Get Engaged with Color! Your Guide to Colored Gemstones


Does your love glow with passion like a ruby? Make your blush like a pink diamond? Is it new and luscious like the grass green of a tsavorite garnet? Or destined to be true sapphire blue? If you’re looking for a diamond alternative, celebrate your love with colored gems that reflect your personality and demonstrate your individuality.

Diamonds have retained their popularity for so long due to their durability. All other gemstones are less durable to varying degrees. If you’re choosing a colored gemstone for an engagement ring, you’ll want to choose a gemstone that’s suitable for everyday wear. Or, if you choose a more fragile stone, you can wear your engagement ring for special occasions and then wear your wedding band every day.

There are many factors that determine how well a gemstone will wear including hardness, brittleness and growth structure. It’s a lot to assess, with more than a hundred varieties of colored gemstones from which to choose. Luckily, we’ve done most of the work for you! Compiled is a list of gemstones suitable for a lifetime of wear:


Fancy Diamonds

Colored or “fancy” diamonds occur naturally in all colors. Any natural occurrence of a fancy diamond is extremely rare, especially those that are blue, red or violet. These stone sell for exorbitant amounts. However, diamonds are now being irradiated to produce fancy colors. These irradiated diamonds, typically in blues, browns, yellows and greens, are often less expensive than their white counterparts.
Cost: about $300-$2,000 per carat



Fine rubies are rivals in rarity to all stones except natural colored diamonds. Rubies have long been associated with both love and passion; they capture the color of the blood coursing throughout hearts and the essence of an ember glowing with heat. Large rubies, more than 5 carats, of exceptional quality are exceedingly rare and can sell for more than $100,000 per carat. Rubies of good quality can be found at prices similar to white diamonds. Technically, ruby and sapphire are both composed of the same mineral: corundum. All corundum not red in color are called sapphires.
Cost: about $1,200-$10,000+ per carat.



Sapphires are known for their beautiful cornflower blue color. Blue sapphires have long been an engagement ring option in Europe, like the famous Princess Diana engagement ring. However, sapphires are not limited to blue hues; they come in virtually every color, and fine quality yellow and pink sapphire easily can be mistaken for diamonds. White sapphires also can be used as diamond substitutes and are a great and extremely inexpensive choice for accent stones. Sapphires are symbols of truth and fidelity; folklore indicated that a sapphire would change color should a spouse stray or fail to be “true blue.”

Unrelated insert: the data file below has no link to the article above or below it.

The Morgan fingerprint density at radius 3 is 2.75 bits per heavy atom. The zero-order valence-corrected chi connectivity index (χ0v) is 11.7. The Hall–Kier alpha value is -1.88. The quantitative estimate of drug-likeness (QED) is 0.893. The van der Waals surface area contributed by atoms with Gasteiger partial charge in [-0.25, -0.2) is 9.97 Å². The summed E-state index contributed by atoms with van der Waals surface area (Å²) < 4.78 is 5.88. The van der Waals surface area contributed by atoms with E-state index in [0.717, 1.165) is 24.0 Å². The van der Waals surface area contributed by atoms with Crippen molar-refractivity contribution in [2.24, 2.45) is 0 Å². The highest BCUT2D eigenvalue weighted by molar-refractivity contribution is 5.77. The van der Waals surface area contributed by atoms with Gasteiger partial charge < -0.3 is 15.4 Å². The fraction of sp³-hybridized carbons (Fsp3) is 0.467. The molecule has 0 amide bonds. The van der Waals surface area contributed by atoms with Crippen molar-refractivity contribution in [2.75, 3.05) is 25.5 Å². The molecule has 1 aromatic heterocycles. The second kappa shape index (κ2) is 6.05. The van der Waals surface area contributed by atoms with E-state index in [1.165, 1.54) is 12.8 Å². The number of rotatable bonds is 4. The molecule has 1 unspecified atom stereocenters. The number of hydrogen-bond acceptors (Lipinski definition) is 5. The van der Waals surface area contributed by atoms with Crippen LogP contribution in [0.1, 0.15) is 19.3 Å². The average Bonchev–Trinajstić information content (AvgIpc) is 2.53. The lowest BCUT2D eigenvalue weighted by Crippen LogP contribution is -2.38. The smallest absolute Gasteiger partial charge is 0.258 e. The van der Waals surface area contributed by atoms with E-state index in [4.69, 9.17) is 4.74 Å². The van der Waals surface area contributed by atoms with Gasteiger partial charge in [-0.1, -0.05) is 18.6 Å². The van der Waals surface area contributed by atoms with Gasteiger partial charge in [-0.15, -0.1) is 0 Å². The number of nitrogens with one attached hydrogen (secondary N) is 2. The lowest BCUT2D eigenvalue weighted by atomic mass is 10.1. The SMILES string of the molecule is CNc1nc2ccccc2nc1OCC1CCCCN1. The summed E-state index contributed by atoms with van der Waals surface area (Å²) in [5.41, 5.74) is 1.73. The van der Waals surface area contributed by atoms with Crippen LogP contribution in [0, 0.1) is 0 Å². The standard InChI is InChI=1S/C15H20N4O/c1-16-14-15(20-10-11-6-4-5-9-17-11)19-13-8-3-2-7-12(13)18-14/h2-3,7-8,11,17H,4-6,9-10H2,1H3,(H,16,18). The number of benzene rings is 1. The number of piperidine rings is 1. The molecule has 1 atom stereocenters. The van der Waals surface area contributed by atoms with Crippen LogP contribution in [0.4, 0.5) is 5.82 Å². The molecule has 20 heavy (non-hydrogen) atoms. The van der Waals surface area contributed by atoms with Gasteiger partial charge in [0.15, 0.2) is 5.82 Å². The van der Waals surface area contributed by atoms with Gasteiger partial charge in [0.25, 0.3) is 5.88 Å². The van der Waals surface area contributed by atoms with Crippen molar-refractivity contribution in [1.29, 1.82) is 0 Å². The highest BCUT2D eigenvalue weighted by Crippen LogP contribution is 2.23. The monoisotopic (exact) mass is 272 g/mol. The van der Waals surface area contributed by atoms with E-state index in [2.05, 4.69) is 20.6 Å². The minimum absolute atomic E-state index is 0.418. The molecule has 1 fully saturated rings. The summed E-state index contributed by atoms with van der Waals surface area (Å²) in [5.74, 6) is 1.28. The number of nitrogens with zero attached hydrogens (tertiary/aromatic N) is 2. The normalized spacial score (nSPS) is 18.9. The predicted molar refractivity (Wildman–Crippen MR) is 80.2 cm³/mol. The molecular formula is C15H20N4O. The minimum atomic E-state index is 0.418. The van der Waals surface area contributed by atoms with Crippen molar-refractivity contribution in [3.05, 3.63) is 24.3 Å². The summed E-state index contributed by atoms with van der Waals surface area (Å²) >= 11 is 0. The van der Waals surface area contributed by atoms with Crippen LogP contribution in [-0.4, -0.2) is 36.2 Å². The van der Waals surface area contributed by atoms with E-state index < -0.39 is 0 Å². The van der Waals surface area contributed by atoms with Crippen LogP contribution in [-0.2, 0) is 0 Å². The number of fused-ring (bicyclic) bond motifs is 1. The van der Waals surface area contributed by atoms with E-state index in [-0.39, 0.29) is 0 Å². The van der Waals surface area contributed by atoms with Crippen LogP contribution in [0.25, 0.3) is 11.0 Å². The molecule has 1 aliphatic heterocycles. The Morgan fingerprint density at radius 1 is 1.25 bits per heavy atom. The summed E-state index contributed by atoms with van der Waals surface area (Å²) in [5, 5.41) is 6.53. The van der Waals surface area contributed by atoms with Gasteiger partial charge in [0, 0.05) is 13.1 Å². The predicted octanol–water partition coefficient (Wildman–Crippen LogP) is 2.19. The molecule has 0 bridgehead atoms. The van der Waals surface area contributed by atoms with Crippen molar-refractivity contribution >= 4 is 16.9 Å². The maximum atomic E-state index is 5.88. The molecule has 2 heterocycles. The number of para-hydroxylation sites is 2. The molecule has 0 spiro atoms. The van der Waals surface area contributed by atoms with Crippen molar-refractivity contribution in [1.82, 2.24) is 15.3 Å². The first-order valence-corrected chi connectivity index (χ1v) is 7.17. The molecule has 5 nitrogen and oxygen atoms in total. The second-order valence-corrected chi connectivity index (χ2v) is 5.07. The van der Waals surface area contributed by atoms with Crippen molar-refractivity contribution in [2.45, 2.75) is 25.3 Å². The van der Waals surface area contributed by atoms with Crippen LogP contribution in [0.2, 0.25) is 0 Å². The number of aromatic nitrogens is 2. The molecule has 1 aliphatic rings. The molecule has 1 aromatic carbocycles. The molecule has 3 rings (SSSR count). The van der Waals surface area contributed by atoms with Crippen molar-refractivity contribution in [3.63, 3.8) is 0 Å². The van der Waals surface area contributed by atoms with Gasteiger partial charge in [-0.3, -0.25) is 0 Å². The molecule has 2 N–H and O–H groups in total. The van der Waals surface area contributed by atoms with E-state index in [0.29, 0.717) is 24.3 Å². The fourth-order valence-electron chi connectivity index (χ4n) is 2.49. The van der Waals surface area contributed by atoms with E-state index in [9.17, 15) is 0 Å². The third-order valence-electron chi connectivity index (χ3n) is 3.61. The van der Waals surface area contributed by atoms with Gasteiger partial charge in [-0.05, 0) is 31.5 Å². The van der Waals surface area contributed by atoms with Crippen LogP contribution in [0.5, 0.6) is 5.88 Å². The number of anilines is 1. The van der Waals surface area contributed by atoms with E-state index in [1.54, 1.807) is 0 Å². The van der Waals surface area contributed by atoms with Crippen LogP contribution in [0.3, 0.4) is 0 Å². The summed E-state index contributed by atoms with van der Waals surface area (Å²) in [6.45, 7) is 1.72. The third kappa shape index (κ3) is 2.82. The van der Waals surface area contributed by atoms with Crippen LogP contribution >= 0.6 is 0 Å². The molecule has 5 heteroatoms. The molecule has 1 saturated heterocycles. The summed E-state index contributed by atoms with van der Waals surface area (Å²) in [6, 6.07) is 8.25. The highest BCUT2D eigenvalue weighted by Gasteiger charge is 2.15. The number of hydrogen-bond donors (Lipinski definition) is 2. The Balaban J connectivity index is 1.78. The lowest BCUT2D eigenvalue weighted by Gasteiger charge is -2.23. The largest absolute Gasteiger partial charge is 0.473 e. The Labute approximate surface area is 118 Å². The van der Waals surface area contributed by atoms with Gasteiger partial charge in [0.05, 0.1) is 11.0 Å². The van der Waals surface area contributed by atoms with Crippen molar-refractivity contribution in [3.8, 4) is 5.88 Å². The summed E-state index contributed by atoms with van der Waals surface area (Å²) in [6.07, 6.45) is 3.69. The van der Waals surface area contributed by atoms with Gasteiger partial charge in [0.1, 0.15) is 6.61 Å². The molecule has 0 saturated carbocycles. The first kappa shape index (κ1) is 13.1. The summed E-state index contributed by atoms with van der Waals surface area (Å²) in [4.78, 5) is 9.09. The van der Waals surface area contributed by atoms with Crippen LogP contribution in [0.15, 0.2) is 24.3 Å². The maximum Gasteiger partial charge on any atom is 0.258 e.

Cost: blue sapphire about $400-$5,000+ per carat; yellow sapphire about $60-$750 per carat; pink sapphire about $250-$2,000 per carat; white sapphire about $100-$1,000 per carat.



Chrysoberyl comes in yellows, lime greens and browns. Its color-changing variety, alexandrite, appears green in daylight and red in incandescent light. Alexandrites are so rare that the price for a significant solitaire stone would likely be prohibitive. However, chrysoberyls in the yellow, green and brown varieties are among the great bargains of the gemstone world. If you like yellow diamonds, citrines, smoke quartz or peridots, consider chrysoberyl.
Cost: about $40-$70 per carat.



Spinel is an extraordinary gemstone with a lackluster public relations department. It comes in all colors, and it’s often been mistaken for ruby and sapphire, even in famous jewels owned by royal families. Because it can be mistaken for other stones, spinel has gotten a reputation as a lesser stone. However, just the opposite should be true. If a stone equals the beauty of a ruby or fine sapphire, it should receive equal praise. Although spinels in true red colors are very rare, other fine varieties of spinel are available, and some are relatively inexpensive.